fall preview 2015

37 Classical Music and Dance Performances to See This Fall

Tree of Codes. Photo: Ravi Deepres

Hopefully, you’ve had a few minutes to play around with our Fall Entertainment Generator. But if you’re looking for straight and simple lists of things to look out for by medium, we’ll be breaking them out separately. Here’s a look at fall classical music and dance performances.


“Arvo Pärt at Eighty”
The Metropolitan Museum
The New Juilliard Ensemble will perform his shimmeringly ethereal works, and City Ballet dancers will perform Christopher Wheeldon’s Liturgy, set to Pärt’s Fratres.

Tree of Codes
Through Sept. 21, Park Avenue Armory
How’s this for brand extension: Jonathan Safran Foer’s novel Tree of Codes inspires a dance, with choreography by Wayne McGregor for his own dancers and an original score by Jamie xx, along with an installation by Olafur Eliasson.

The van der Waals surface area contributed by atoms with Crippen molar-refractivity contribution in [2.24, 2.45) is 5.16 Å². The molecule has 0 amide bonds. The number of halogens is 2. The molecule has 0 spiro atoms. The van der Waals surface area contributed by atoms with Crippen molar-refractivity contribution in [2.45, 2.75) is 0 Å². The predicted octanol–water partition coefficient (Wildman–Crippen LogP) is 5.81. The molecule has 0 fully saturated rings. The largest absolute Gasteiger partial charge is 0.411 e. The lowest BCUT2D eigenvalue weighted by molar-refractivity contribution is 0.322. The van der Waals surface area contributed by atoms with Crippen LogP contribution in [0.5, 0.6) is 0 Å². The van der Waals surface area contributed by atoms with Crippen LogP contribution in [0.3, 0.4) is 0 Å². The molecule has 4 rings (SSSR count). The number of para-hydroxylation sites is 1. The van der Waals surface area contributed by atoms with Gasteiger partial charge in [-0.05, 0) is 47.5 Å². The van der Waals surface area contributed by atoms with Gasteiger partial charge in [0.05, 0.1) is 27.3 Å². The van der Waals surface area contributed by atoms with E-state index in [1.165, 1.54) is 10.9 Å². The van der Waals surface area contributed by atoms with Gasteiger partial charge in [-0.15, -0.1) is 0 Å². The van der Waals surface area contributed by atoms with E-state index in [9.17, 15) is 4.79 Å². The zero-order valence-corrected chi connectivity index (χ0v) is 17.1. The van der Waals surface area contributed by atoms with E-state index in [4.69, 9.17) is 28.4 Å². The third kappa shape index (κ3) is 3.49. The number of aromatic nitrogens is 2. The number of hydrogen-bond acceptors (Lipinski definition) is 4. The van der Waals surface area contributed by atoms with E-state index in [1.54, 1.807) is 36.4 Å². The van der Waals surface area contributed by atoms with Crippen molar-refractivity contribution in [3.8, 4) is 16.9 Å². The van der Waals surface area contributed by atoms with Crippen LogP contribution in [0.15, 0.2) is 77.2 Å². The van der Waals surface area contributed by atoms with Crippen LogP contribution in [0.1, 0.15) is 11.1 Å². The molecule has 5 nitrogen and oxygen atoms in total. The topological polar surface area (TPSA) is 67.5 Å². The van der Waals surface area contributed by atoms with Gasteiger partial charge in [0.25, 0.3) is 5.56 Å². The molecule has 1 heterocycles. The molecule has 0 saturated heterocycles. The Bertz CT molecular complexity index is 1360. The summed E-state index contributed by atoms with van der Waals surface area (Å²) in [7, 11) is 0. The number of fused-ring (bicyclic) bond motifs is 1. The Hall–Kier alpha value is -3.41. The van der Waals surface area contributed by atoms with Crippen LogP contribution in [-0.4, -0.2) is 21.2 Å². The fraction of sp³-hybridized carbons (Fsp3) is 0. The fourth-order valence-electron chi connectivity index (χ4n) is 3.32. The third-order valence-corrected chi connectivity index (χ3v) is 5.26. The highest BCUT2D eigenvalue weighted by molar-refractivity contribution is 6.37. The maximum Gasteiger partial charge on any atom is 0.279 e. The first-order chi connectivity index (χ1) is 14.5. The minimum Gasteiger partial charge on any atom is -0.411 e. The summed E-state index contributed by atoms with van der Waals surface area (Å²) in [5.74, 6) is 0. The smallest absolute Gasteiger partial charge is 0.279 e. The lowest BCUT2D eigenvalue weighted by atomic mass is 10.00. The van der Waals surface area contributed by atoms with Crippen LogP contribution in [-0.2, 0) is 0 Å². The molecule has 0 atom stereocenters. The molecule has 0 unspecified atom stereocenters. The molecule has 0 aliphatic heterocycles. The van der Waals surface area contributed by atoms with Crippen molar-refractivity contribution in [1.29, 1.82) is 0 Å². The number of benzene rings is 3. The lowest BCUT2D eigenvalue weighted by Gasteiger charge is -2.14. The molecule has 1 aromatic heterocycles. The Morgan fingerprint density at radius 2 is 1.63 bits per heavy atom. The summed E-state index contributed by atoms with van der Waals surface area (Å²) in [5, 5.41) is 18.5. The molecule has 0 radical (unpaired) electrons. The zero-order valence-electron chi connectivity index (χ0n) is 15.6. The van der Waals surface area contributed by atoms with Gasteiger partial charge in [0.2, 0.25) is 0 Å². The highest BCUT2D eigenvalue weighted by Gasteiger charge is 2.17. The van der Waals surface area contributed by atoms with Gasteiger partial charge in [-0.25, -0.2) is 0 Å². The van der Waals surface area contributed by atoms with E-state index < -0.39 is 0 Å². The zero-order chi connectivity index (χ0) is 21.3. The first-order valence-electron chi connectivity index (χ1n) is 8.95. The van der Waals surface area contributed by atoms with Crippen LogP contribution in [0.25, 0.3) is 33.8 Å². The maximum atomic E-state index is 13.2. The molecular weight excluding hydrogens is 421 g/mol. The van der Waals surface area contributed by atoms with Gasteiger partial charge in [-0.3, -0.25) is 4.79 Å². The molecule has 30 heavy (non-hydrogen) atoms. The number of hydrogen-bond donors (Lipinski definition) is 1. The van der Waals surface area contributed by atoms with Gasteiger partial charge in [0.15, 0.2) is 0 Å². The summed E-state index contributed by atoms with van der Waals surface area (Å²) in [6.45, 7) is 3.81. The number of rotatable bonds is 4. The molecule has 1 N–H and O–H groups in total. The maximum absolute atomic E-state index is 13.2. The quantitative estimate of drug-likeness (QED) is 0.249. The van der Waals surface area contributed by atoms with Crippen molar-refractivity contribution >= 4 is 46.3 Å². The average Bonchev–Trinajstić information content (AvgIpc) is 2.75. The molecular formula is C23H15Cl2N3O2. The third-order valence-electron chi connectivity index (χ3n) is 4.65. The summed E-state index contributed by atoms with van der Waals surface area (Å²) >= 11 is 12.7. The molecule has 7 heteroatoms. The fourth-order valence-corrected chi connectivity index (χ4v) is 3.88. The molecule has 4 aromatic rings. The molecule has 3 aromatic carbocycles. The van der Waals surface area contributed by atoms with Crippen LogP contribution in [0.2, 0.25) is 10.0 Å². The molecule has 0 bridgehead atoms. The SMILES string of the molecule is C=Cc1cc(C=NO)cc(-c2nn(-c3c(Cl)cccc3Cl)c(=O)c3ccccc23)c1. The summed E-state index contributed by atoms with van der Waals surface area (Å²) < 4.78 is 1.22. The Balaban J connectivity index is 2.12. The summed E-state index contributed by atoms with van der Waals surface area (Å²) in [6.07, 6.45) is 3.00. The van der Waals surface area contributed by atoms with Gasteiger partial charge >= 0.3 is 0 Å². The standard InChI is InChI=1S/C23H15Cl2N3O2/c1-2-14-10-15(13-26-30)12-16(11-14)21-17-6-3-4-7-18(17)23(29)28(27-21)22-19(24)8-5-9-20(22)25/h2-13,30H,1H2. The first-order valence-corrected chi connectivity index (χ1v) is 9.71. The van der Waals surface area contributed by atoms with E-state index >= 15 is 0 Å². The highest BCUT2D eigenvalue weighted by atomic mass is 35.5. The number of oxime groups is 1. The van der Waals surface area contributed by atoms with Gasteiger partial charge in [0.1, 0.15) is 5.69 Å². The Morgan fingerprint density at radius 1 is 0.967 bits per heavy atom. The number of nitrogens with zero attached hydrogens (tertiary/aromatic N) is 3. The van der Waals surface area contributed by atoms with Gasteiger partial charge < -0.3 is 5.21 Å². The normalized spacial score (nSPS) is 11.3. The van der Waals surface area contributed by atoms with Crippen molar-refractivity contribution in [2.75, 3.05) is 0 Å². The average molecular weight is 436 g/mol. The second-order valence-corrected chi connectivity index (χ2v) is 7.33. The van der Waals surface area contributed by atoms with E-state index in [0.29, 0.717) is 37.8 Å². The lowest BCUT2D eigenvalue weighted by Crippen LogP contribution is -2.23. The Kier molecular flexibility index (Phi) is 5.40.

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Miller Theatre at Columbia University
I’m a sucker for the unpredictable, and the Danish composer Simon Steen-Andersen’s project of turning a concert hall into a giant music-and-video gizmo seems irresistibly risky. —Justin Davidson

New York Philharmonic
Through Sept. 19 and Sept. 21, Avery Fisher Hall
The Phil plays two movie scores, accompanied by screenings: Film composer David Newman (Hoffa, Matilda, etc.) conducts Leonard Bernstein’s music for On the Waterfront, then Justin Freer takes on Nino Rota’s music for The Godfather.

Through May 6, the Metropolitan Opera
The season opens in dramatic fashion: a new production of the Verdi tragedy by Met regular Bartlett Sher, with the vibrant Yannick Nézet-Séguin as maestro.

New York  City Ballet
Through Oct. 18, David H. Koch Theater